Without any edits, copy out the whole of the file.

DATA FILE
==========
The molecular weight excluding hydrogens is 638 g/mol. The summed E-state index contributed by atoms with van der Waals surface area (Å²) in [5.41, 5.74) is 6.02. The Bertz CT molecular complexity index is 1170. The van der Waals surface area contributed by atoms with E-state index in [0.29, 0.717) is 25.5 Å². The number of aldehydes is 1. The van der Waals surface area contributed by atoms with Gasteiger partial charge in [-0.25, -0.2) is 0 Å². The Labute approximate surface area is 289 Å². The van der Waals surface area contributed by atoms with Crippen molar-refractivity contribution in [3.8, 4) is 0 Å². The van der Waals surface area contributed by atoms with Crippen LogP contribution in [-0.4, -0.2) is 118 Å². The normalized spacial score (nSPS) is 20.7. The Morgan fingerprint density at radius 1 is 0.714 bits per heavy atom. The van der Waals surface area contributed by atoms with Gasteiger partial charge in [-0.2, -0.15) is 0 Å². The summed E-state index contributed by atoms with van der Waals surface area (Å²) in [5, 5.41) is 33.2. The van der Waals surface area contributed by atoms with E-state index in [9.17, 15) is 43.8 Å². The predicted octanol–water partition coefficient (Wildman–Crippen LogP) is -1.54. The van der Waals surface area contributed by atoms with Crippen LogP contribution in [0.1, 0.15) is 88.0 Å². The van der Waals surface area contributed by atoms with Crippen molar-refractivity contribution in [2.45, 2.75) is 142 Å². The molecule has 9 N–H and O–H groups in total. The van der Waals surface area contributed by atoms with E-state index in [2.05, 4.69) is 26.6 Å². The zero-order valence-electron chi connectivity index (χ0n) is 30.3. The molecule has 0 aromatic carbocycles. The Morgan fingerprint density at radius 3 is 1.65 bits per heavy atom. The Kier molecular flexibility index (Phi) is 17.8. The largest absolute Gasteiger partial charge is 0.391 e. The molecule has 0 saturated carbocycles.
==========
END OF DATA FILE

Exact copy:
The molecular weight excluding hydrogens is 638 g/mol. The summed E-state index contributed by atoms with van der Waals surface area (Å²) in [5.41, 5.74) is 6.02. The Bertz CT molecular complexity index is 1170. The van der Waals surface area contributed by atoms with E-state index in [0.29, 0.717) is 25.5 Å². The number of aldehydes is 1. The van der Waals surface area contributed by atoms with Gasteiger partial charge in [-0.25, -0.2) is 0 Å². The Labute approximate surface area is 289 Å². The van der Waals surface area contributed by atoms with Crippen molar-refractivity contribution in [3.8, 4) is 0 Å². The van der Waals surface area contributed by atoms with Crippen LogP contribution in [-0.4, -0.2) is 118 Å². The normalized spacial score (nSPS) is 20.7. The Morgan fingerprint density at radius 1 is 0.714 bits per heavy atom. The van der Waals surface area contributed by atoms with Gasteiger partial charge in [-0.2, -0.15) is 0 Å². The summed E-state index contributed by atoms with van der Waals surface area (Å²) in [5, 5.41) is 33.2. The van der Waals surface area contributed by atoms with E-state index in [9.17, 15) is 43.8 Å². The predicted octanol–water partition coefficient (Wildman–Crippen LogP) is -1.54. The van der Waals surface area contributed by atoms with Crippen LogP contribution in [0.1, 0.15) is 88.0 Å². The van der Waals surface area contributed by atoms with Crippen molar-refractivity contribution in [2.45, 2.75) is 142 Å². The molecule has 9 N–H and O–H groups in total. The van der Waals surface area contributed by atoms with E-state index in [2.05, 4.69) is 26.6 Å². The zero-order valence-electron chi connectivity index (χ0n) is 30.3. The molecule has 0 aromatic carbocycles. The Morgan fingerprint density at radius 3 is 1.65 bits per heavy atom. The Kier molecular flexibility index (Phi) is 17.8. The largest absolute Gasteiger partial charge is 0.391 e. The molecule has 0 saturated carbocycles.